EVERETT, Wash., June 10, 2023—This August, the Snohomish County Black Heritage Committee’s (SCBHC) Youth Initiative Program is headed to Washington D.C. to tour two historically Black colleges.
From August 2 through August 8, 16 students, ranging in age from 11 to 22, and four chaperones will arrive in our Nation’s Capital, visit its many historical sites, and hopefully tour the White House and meet with elected officials before touring Howard University and Hampton University.
Touring historically Black colleges (HBC) is just one of several activities the SCBHC offers students through its Youth Initiative Program, which also holds seminars, workshops, mentorship, and hosts guest speakers throughout the year to build its students up as future leaders. The program’s motto is “reclaiming our history and shaping our future” and its core values are esteem, education, expression, encouragement, empowerment, and engagement.
“It’s a support group,” DanVo’nique Reed, President of the SCBHC, told the Lynnwood Times. “Where they can come in and talk about different things they’re going through as a student, or just in their community as a young African American youth in this county, so we help troubleshoot and provide encouragement to help them go out and be positive citizens here.”
The trip to D.C. was originally scheduled for 2020 but pushed back a few years due to the pandemic. Now some of the attendees have already been enrolled in colleges including Jemyah, DanVonique’s daughter, who will be headed out to Texas Southern University, in Houston, after she returns from the trip.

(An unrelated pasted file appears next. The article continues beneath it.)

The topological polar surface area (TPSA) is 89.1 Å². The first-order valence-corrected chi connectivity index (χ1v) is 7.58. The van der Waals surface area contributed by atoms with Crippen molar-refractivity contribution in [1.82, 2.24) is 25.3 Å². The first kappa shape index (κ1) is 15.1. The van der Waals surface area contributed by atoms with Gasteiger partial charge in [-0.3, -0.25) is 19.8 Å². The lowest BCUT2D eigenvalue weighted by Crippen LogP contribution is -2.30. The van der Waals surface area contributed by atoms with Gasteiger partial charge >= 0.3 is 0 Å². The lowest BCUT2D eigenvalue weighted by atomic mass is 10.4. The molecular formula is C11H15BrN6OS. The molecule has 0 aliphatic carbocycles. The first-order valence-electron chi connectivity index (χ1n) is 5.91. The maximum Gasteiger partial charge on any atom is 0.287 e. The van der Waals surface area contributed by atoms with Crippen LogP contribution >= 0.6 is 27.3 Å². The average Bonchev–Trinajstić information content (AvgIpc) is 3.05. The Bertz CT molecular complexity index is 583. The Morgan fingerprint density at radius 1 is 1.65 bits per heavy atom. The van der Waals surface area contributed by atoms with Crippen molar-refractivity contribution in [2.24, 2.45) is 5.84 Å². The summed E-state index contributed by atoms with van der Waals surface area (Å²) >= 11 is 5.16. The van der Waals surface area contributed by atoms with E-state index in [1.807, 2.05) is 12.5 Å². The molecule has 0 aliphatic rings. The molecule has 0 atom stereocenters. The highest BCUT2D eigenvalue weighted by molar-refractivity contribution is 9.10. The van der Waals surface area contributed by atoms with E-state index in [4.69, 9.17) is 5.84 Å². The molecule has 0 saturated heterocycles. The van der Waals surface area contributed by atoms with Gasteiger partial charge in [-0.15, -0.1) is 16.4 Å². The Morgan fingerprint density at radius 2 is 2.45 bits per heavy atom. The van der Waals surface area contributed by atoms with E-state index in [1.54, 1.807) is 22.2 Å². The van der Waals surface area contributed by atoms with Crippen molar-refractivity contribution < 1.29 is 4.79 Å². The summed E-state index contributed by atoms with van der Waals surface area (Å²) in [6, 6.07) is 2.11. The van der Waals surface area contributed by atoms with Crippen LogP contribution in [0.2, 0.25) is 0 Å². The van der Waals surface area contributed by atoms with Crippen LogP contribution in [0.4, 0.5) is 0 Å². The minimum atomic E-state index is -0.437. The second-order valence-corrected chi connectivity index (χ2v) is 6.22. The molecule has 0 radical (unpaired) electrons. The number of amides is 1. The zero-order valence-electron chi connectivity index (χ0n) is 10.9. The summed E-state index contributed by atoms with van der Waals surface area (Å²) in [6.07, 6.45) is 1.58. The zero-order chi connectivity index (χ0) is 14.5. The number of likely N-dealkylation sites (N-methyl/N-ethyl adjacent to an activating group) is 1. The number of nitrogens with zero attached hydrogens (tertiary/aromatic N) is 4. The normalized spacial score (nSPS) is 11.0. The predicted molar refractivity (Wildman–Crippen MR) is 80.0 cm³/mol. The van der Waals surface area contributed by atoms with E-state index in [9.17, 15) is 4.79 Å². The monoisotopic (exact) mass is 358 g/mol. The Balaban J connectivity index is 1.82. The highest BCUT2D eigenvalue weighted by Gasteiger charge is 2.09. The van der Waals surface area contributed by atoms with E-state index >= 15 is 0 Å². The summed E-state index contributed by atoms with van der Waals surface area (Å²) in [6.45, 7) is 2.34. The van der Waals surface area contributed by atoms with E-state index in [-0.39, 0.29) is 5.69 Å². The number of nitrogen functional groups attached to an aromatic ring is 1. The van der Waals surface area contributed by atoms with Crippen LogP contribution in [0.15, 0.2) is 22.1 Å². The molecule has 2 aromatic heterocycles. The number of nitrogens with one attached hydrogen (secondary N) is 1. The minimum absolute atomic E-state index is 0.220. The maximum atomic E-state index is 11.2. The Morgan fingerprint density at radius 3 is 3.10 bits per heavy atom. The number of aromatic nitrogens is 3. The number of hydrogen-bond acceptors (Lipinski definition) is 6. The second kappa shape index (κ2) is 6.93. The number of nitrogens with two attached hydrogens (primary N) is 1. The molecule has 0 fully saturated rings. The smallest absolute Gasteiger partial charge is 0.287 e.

“We’re still really excited to take our young people on this trip,” said Reed. “When [students] are exposed to opportunities like that it will hopefully inspire, that purpose inside of them will be sparked and it will encourage them to pursue whatever their goals are.”
When Reed’s daughter Jemyah opened her acceptance letter from Texas Southern, she was excited, happy, and ready for change. Jemyah plans to study Finance and will enter her college’s ROTC program. After graduating, she plans to enlist in the Air Force and pursue a career in Financial Advising.
“I wanted to go to Texas Southern because I wanted to go to a historically Black college or University and we don’t have any in Washington,” Jemyah told the Lynnwood Times. “But I do have family in Texas and I did want to stay close to a home.”
Jemyah graduated from Everett High School with her Associate’s degree from Everett Community College, through her school’s Running Start program. While taking college and high school classes alike, she still managed to play softball, was a member of the debate club, the International Student Organization, the National Honor’s Society, and was a Sophomore Senator. Outside of academics, Jemyah enjoys playing the piano for church.
As a member of the SCBHC’s Youth Initiative Program, Jemyah said her favorite part of the program was building relationships. Her favorite activity was the car wash fundraiser to raise money for the trip to D.C.
“In the program we become family so it’s always fun to have events and get together and see each other again because we live in a predominately White area so getting to come together is nice,” Jemyah said. “I’ve had a great experience and building those bonds that will hopefully last forever has been nice.”
When Jemyah visits D.C. this August, it will be her first time on the East Coast. She’s looking forward to seeing all the different museums the National Mall has to offer, touring Howard University, and seeing all of Washington, D.C.’s sites.
The SCBHC recently honored its “roots, stems, roses, and budding youth” at its Red and White Banquet award ceremony on April 29, at Mill Creek Foursquare Church. At that event several high school-aged students, including Jemyah, were honored.
The Snohomish County Black Heritage Committee is a 501(c)(3) nonprofit organization whose purpose is to celebrate and educate Snohomish County residents about the cultural roots and contributions of African Americans. The organization believes that anytime people of ethnic and cultural diversity can come together in the spirit of understanding and mutual enjoyment, the community as a whole will benefit, according to its website.